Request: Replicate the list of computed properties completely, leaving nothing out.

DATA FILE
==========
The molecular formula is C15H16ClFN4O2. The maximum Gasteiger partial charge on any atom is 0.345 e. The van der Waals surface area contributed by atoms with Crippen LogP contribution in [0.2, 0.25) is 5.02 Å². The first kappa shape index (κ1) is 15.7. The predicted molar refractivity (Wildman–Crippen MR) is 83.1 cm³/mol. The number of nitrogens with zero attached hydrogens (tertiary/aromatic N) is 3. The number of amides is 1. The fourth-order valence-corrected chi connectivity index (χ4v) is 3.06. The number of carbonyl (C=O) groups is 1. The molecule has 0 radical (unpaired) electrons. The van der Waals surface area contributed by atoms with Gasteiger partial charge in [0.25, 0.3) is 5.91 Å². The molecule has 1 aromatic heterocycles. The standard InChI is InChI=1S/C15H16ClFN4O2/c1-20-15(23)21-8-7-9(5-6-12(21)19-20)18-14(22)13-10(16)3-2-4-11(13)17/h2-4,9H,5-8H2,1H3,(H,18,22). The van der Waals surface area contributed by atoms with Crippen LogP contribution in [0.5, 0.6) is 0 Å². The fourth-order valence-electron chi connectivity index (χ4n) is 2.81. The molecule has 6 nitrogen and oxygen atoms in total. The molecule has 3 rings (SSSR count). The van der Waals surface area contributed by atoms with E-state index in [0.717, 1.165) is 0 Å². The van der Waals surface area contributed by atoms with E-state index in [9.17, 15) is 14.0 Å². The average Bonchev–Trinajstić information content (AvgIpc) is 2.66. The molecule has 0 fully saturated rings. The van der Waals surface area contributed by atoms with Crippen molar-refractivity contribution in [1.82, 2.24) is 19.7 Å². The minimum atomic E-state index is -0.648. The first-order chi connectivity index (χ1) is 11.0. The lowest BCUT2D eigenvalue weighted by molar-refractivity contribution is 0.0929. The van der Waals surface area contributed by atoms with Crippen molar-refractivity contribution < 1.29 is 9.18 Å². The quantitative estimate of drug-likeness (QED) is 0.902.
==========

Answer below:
The molecular formula is C15H16ClFN4O2. The maximum Gasteiger partial charge on any atom is 0.345 e. The van der Waals surface area contributed by atoms with Crippen LogP contribution in [0.2, 0.25) is 5.02 Å². The first kappa shape index (κ1) is 15.7. The predicted molar refractivity (Wildman–Crippen MR) is 83.1 cm³/mol. The number of nitrogens with zero attached hydrogens (tertiary/aromatic N) is 3. The number of amides is 1. The fourth-order valence-corrected chi connectivity index (χ4v) is 3.06. The number of carbonyl (C=O) groups is 1. The molecule has 0 radical (unpaired) electrons. The van der Waals surface area contributed by atoms with Gasteiger partial charge in [0.25, 0.3) is 5.91 Å². The molecule has 1 aromatic heterocycles. The standard InChI is InChI=1S/C15H16ClFN4O2/c1-20-15(23)21-8-7-9(5-6-12(21)19-20)18-14(22)13-10(16)3-2-4-11(13)17/h2-4,9H,5-8H2,1H3,(H,18,22). The van der Waals surface area contributed by atoms with Crippen LogP contribution in [0.5, 0.6) is 0 Å². The fourth-order valence-electron chi connectivity index (χ4n) is 2.81. The molecule has 6 nitrogen and oxygen atoms in total. The molecule has 3 rings (SSSR count). The van der Waals surface area contributed by atoms with E-state index in [0.717, 1.165) is 0 Å². The van der Waals surface area contributed by atoms with E-state index in [9.17, 15) is 14.0 Å². The average Bonchev–Trinajstić information content (AvgIpc) is 2.66. The molecule has 0 fully saturated rings. The van der Waals surface area contributed by atoms with Crippen molar-refractivity contribution in [1.82, 2.24) is 19.7 Å². The minimum atomic E-state index is -0.648. The first-order chi connectivity index (χ1) is 11.0. The lowest BCUT2D eigenvalue weighted by molar-refractivity contribution is 0.0929. The van der Waals surface area contributed by atoms with Crippen molar-refractivity contribution < 1.29 is 9.18 Å². The quantitative estimate of drug-likeness (QED) is 0.902.